What is the Significance of Elevated Troponin I in Children and Adolescents? A Diagnostic Approach.
Yoldaş T, Örün UA.
Pediatr Cardiol. 2019 Dec;40(8):1638-1644. doi: 10.1007/s00246-019-02198-w. Epub 2019 Sep 4.
Take Home Points:
- A single-center evaluation of children with no known prior heart disease, who presented with elevated troponin I, showed association with diverse cardiac and noncardiac pathologies.
- The most frequent cause of elevated troponin I is myopericarditis (46%). Perimyocarditis is associated with higher peak troponin I levels and takes a long time to normalize.
- Most frequent non-cardiac causes include drug intoxication, carbon-monoxide poisoning. Intensive inhalation beta-agonist use in acute asthma and lower respiratory tract infections.
- A careful history, physical examination, Electrocardiogram, and Echocardiogram to evaluate function should form the basis for differentiating cardiac and noncardiac etiologies. CT angiography and Magnetic Resonance Imaging were performed in few patients.
- Unlike adults, coronary involvement is rare and cardiac catheterization is not routinely warranted except when rare pathology is suspected.
Commentary from Dr. Venu Amula MD (Salt Lake City), section editor of Pediatric Cardiology Journal Watch: Troponin I is an important cardiac biomarker and its elevation in adult patients signifies coronary artery disease. Myocardial injury and elevated troponin, though rare in children, create considerable anxiety among pediatric providers. In the current study, Yoldas et al aim to evaluate the significance of elevated Troponin I in a retrospective cohort of children less than 18 years of age admitted to a single-center between 2007 – 2018. They excluded children with a history of congenital heart disease and those requiring or having undergone cardiac surgery within the previous year. Neonates with birth asphyxia and sepsis were also excluded. For those who met inclusion criteria demographics, clinical and other diagnostic data were abstracted from medical records and analyzed using descriptive statistics.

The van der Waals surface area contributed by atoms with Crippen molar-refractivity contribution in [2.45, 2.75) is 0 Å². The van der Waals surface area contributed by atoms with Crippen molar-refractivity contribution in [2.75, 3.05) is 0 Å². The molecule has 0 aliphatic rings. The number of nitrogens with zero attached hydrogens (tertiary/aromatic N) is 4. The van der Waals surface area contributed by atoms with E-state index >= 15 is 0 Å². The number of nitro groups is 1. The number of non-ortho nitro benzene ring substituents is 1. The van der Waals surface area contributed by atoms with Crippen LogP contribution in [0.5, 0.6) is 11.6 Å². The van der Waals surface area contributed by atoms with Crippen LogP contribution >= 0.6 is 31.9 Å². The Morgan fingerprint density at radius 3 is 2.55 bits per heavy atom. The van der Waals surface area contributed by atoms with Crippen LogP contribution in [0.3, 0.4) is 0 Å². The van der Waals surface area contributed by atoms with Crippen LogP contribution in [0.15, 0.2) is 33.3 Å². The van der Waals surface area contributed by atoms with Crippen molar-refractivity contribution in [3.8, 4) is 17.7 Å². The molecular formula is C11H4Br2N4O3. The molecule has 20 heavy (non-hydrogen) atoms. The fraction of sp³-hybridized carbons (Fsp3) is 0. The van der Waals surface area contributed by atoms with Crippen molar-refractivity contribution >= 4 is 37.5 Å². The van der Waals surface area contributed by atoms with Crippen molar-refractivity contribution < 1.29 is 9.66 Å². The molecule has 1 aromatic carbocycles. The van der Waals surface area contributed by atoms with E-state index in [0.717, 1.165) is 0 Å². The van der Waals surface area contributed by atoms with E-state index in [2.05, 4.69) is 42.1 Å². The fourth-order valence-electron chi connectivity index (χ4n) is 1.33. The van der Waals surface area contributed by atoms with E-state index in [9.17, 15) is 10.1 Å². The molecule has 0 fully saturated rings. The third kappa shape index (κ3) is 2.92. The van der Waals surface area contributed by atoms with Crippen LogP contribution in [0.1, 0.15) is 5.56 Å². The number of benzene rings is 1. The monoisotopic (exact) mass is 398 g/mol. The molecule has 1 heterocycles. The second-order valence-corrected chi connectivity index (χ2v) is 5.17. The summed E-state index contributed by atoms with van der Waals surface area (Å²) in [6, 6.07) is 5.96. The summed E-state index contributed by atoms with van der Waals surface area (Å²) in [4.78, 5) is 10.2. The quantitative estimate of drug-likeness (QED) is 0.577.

Troponin elevation was defined as >0.06 ng/ml per the institute’s laboratory standard. Of the patients with elevated Troponin I, ECG findings, echocardiography and degree of troponin elevation were evaluated along with the final diagnosis sorted by cardiac and non-cardiac etiologies. The peak troponin levels were also compared between those with cardiac and noncardiac etiologies.
They screened 972 patient records and found 759 subjects meeting the study criteria. Evaluation of troponin was done for the most common indication of chest pain and syncope within 2 weeks of presentation. The most common cardiac causes of raised troponin were myopericarditis (46%), perimyocarditis (18%), cardiomyopathy (15%), followed by dysrhythmias (12%). The most common indication for performing troponin I test in the non-cardiac group was to investigate cardiac involvement in drug intoxications. The other reasons were carbon monoxide Poisoning and respiratory symptoms. Patients with myopericarditis and perimyocarditis had distinct characteristics of troponin elevation. Patients with perimyocarditis had higher peak troponins and also took a long time to negative troponin, not surprising given the predominance of myocardial inflammation.
The study provides a framework for differential diagnosis of elevated troponin I testing in children with no congenital heart disease. Providers should be wary of the implications of routine testing of troponin I levels. A careful review of history, indication for testing, physical examination findings should be corroborated by ECG and echocardiogram to interpret the elevated troponin I levels. Short of this, providers may produce an undue burden of anxiety for patients and themselves.